10 baht to Upgrade i-Mac Memory to 384 Mb

By Graham K. Rogers

Ten baht for a memory upgrade? In reality, buying the memory is more expensive; but the ten baht coin is all I used to open up thei-Mac and put the memory in. And the odd figure? I simply added a 256 Mb card to the 128 Mb the i-Mac came with.

This may have many PC users scratching their heads as it is normal in that platform to update in tandem: 128 with 128; 256 with 256. As one so-called computer expert said to me, "It can't be done." When I insisted, he grudgingly concluded that "The Mac must be different".

Depending on which i-Mac you have, memory may not be enough for optimum running of OS X. Apple suggest a minimum of 128 Mb and most of the time, this is adequate. On occasions (depending on programs and set-up) you could find yourself with what Apple discussion forums call, "The spinning beach ball of death," as OS X tries housekeeping tricks with memory allocation.

I found this worst with AppleWorks; and with the on-disk Help (which really is helpful) after I updated to 10.1.3. You can circumvent this waste of time by clicking on the desktop and playing with something else or by upgrading memory.

A recent check shows that memory prices vary with type of i-Mac: it is less expensive for the last of the CRT i-Macs. The bottom of this range, currently available in Phantip Plaza (at more than one outlet), comes with 64 Mb which is inadequate. The next in the current range has 256 Mb. My own had 128 Mb.

As I was unable to find 128 Mb cards, I went for the 256 card (from Hitachi) which cost about 4,500 baht. I saw an upgrade of 512 Mb (Kingston) priced at 9,500 baht. Prices of memory fluctuate. (Since writing this, the 256Kb card has been seen at under 4,000 baht.)

I put off the upgrade for several days as I was terrified of doing something wrong. I am usually the kiss-of-death for any machinery. I should have listened to the man in Phantip. He sucked his teeth and said, "Very technical. Very hard. I should get paid lots for showing you this." Then he reached into his pocket and out came the ten baht coin.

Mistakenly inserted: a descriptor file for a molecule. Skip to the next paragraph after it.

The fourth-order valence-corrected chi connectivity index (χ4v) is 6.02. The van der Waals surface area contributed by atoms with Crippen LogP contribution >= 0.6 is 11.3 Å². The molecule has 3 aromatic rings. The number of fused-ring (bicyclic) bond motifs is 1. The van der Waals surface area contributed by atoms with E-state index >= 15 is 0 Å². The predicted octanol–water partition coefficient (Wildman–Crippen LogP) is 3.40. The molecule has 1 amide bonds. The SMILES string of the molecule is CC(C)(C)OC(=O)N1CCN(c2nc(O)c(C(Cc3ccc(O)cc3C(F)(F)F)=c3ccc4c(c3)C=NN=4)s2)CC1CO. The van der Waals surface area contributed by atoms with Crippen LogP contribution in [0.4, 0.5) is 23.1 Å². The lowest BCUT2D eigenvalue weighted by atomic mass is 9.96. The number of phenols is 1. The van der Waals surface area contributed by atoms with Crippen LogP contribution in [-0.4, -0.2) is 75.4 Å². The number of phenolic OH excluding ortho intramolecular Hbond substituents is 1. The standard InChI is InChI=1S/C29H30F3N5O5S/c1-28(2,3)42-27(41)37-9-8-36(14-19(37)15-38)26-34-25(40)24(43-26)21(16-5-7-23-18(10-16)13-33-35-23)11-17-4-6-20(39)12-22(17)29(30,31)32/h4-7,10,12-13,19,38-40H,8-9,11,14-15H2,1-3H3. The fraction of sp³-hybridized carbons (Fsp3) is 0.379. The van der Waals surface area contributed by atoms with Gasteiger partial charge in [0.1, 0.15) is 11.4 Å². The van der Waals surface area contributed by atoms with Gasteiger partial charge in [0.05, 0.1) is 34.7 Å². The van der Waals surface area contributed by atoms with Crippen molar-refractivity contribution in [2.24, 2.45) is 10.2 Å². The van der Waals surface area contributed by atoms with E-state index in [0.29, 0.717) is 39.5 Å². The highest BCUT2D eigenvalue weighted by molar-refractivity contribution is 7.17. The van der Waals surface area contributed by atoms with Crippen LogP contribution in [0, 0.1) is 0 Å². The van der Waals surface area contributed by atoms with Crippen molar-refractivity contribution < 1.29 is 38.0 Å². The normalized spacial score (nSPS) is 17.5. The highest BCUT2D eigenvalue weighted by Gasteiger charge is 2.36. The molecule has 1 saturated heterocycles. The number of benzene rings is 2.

Before starting, it is advisable to back up data. Everyone says this, but from bitter experience I know that it is possible to lose everything, especially when delving inside the case. I did it to a PC once. It does not go bang, it goes "click".

This is what I did.

I powered down (for the first time in a week) and pulled all the cables: power, telephone line, USB (peripherals and keyboard/mouse). I had already cleared the decks so lifted the i-Mac up and turned it face-down onto a cushion (a towel would have done as well) to protect the screen. The slot for memory is then exposed with its large plastic screw. The coin is to turn the screw.

Once this is open, with the computer upside down and the screen facing away, current memory can be seen in the slot closest to you. It is about 12 cms long and is secured by two small, white plastic locks. A couple of centimetres away from your body is the spare slot.

This is the time to take the memory card out of its antistatic case. It is also a good time time to earth the i-Mac. As long as it is not connected to a power source, touch the heat shielding. As one source suggests wearing an earthing strap which has you connected to the computer while you are working, this does not seem to be likely to cause mortal danger.

It must be disconnected from any power source while you are working on it.

If you look carefully at the slot, you can see three tiny bumps in the base. These correspond with grooves in the memory card. I can confirm that if you try to install the memory the wrong way round, it will not go in. Insert the card at an angle and push it down gently. When properly seated, you can close the locks at each end. Put the door back and turn the screw. Keep the ten baht.

I turned the i-Mac over carefully and replaced all the cables. I was already sweating but this doubled as I was about to restart the computer. It was all an anticlimax. Like bringing it home for the first time, it ran right out of the box. No questions, no resetting, no changing the BIOS. I booted up, logged in and was ready to run.

I checked the memory using the "About this Mac" item in the Apple menu and the upgrade was confirmed. I later also checked in Apple System Profiler (another valuable program found in the Utilities folder), which reports that in DIMMO/J13 I have 128 Mb of SDRAM and in DIMMO/J14 I have 256 Mb of SDRAM.

All well and good. But the question all of us would-be boy-racers want to know is "What'll she do?" Much better thank you. As AppleWorks and the Help files were the two slowest, I tried these first. The former was up and running in an instant and accesses the beach ball rarely. Help is much faster too. This is exactly as predicted and nothing more than I expected.

(Note: Updating the G4 is even easier as the side of the computer opens like a door, exposing all the works, including the three memory slots. After turning off and disconnecting the cables, open, install and shut takes about 30 seconds.)

For further information, e-mail to Graham K. Rogers.

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